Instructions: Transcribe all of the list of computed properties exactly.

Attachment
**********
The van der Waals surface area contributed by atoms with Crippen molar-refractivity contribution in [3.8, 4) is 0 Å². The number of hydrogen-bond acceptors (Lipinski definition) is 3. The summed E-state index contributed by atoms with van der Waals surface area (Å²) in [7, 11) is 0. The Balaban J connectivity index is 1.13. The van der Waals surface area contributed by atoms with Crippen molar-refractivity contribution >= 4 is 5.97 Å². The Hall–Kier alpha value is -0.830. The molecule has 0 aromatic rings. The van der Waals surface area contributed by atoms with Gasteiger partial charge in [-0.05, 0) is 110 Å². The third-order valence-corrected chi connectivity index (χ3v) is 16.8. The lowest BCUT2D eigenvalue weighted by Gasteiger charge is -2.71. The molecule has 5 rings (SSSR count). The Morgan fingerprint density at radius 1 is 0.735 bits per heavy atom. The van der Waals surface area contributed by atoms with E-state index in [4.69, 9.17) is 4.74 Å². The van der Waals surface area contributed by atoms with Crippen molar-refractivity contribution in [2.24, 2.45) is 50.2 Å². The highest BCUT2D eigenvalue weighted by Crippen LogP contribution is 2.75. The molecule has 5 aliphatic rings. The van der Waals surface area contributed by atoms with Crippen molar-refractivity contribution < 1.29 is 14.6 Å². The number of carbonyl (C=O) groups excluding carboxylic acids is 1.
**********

The van der Waals surface area contributed by atoms with Crippen molar-refractivity contribution in [3.8, 4) is 0 Å². The number of hydrogen-bond acceptors (Lipinski definition) is 3. The summed E-state index contributed by atoms with van der Waals surface area (Å²) in [7, 11) is 0. The Balaban J connectivity index is 1.13. The van der Waals surface area contributed by atoms with Crippen molar-refractivity contribution >= 4 is 5.97 Å². The Hall–Kier alpha value is -0.830. The molecule has 0 aromatic rings. The van der Waals surface area contributed by atoms with Gasteiger partial charge in [-0.05, 0) is 110 Å². The third-order valence-corrected chi connectivity index (χ3v) is 16.8. The lowest BCUT2D eigenvalue weighted by Gasteiger charge is -2.71. The molecule has 5 rings (SSSR count). The Morgan fingerprint density at radius 1 is 0.735 bits per heavy atom. The van der Waals surface area contributed by atoms with E-state index in [4.69, 9.17) is 4.74 Å². The van der Waals surface area contributed by atoms with Crippen molar-refractivity contribution in [2.24, 2.45) is 50.2 Å². The highest BCUT2D eigenvalue weighted by Crippen LogP contribution is 2.75. The molecule has 5 aliphatic rings. The van der Waals surface area contributed by atoms with Crippen molar-refractivity contribution < 1.29 is 14.6 Å². The number of carbonyl (C=O) groups excluding carboxylic acids is 1.